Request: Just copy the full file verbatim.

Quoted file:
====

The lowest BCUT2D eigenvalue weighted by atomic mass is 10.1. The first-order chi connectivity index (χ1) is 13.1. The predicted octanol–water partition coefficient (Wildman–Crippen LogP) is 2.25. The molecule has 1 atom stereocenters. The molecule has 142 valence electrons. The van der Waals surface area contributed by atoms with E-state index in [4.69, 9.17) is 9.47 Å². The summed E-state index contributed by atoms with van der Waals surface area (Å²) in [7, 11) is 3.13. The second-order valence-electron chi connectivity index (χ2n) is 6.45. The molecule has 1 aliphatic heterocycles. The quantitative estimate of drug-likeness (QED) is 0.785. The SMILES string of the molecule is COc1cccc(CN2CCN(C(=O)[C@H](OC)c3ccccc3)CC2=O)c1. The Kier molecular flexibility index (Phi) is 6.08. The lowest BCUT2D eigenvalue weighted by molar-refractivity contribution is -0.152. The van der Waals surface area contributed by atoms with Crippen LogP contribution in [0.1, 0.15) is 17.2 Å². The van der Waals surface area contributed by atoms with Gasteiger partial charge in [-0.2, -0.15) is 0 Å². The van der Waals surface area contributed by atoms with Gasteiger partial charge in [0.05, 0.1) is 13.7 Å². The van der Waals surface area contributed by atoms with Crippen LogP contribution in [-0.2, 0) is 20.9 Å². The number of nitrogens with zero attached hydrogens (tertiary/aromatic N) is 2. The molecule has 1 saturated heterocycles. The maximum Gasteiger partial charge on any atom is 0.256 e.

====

The lowest BCUT2D eigenvalue weighted by atomic mass is 10.1. The first-order chi connectivity index (χ1) is 13.1. The predicted octanol–water partition coefficient (Wildman–Crippen LogP) is 2.25. The molecule has 1 atom stereocenters. The molecule has 142 valence electrons. The van der Waals surface area contributed by atoms with E-state index in [4.69, 9.17) is 9.47 Å². The summed E-state index contributed by atoms with van der Waals surface area (Å²) in [7, 11) is 3.13. The second-order valence-electron chi connectivity index (χ2n) is 6.45. The molecule has 1 aliphatic heterocycles. The quantitative estimate of drug-likeness (QED) is 0.785. The SMILES string of the molecule is COc1cccc(CN2CCN(C(=O)[C@H](OC)c3ccccc3)CC2=O)c1. The Kier molecular flexibility index (Phi) is 6.08. The lowest BCUT2D eigenvalue weighted by molar-refractivity contribution is -0.152. The van der Waals surface area contributed by atoms with Crippen LogP contribution in [0.1, 0.15) is 17.2 Å². The van der Waals surface area contributed by atoms with Gasteiger partial charge in [-0.2, -0.15) is 0 Å². The van der Waals surface area contributed by atoms with Gasteiger partial charge in [0.05, 0.1) is 13.7 Å². The van der Waals surface area contributed by atoms with Crippen LogP contribution in [-0.2, 0) is 20.9 Å². The number of nitrogens with zero attached hydrogens (tertiary/aromatic N) is 2. The molecule has 1 saturated heterocycles. The maximum Gasteiger partial charge on any atom is 0.256 e.